Barack Obama pulls an 'all-nighter' to reach voters
President Barack Obama told crowds at back-to-back rallies across the United States yesterday that the contest for the White House in the end came down to trust.
"Trust matters. One thing I think you have seen, Colorado, over the last four years, is that I mean what I say, " he declared with an already hoarse voice here in Denver last night. In shirt sleeves on a chilled afternoon, he pledged: "Every day I sit the Oval Office, I am fighting for your families."
The message, part of an effort to paint Mitt Romney as an opportunist who has sped from the right to the centre in the closing weeks of the race, was being carried by President Obama on a 48-hour campaigning blitz that just yesterday saw him touching down in Iowa first, Denver, Colorado, and thereafter California and Nevada. He will be in Tampa, Florida, in the wee hours today after travelling 5,300 miles in one day.
The crushing schedule – a top aide wondered out loud to The Independent about the likely odour on Air Force One when it returns to Washington tonight since the single shower on board is for the President of the United States only – reflects the sense of fright over the lead taken by Mr Romney in some national polls. The RealClearPolitics national average of polls last night put the former Governor of Massachusetts ahead by 48 per cent to 47.1 per cent.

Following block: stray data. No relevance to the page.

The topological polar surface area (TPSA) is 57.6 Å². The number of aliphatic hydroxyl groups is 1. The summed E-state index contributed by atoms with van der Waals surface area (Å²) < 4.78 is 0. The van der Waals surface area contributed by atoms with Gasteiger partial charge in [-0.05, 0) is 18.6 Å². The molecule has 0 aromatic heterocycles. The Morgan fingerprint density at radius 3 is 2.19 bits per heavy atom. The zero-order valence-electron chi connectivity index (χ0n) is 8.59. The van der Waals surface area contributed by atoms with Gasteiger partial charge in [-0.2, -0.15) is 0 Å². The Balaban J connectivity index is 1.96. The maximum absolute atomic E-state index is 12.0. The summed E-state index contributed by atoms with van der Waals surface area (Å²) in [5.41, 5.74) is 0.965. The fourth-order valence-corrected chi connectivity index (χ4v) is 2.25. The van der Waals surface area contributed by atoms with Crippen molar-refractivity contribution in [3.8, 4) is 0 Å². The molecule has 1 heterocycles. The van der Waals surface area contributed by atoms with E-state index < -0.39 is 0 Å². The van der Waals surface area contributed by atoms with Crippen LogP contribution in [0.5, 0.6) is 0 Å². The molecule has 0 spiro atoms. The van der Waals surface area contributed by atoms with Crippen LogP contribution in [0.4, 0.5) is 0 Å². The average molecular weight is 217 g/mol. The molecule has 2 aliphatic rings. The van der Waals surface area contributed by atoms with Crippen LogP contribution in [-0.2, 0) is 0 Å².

"We are pulling an all-nighter, no sleep, quite a lot of coffee," he told the 16,000-strong crowd here. Mr Romney, he alleged, wants voters to forget the economic policies that led to the Great Recession and his own past positions. "He is hoping you will come down with a severe case of Romnesia just before you cast your ballot." Symptoms could include "headaches, the eyes getting blurry, but don't worry – Obamacare covers pre-existing conditions!"
Last night was the first time that Mr Obama was to travel overnight on Air Force One on a domestic trip since he became President. For incumbents trying to keep their jobs it is far from unusual, however. He dipped into Los Angeles last night to tape a show with the popular late-night talk star Jay Leno.
The reinventing of Mr Romney, Obama aides say, first came into focus during the first debate in Denver, for example on his taxation plans, and was on display again earlier this week in the final debate when he declared himself in accord with many of Mr Obama's specific policy positions on everything from killing Osama bin Laden to keeping troops out of Syria and making armed intervention in Iran an absolute last resort.
The attacks about trust drew a quick riposte from the Romney team. "President Obama proved once again today that his campaign is getting smaller and smaller as election day approaches," spokesman Ryan Williams said. "Another four years of President Obama's policies will mean lower incomes, higher taxes, and more debt."
While the poll peaks are giving the Romney camp new confidence, strategists with President Obama privately underscore what they say is far more important – that polling in all the nine key battleground states shows either a tie or a small lead for the President. In Ohio, he remains five points ahead, according to a CNN poll last night.
Mr Romney will himself spend the next two days ricocheting between Ohio, with a rally in Cincinnati early this morning, and Iowa, another Midwestern state on a knife edge. Mr Obama was due to stop in Chicago to vote early tonight before returning finally to the White House.
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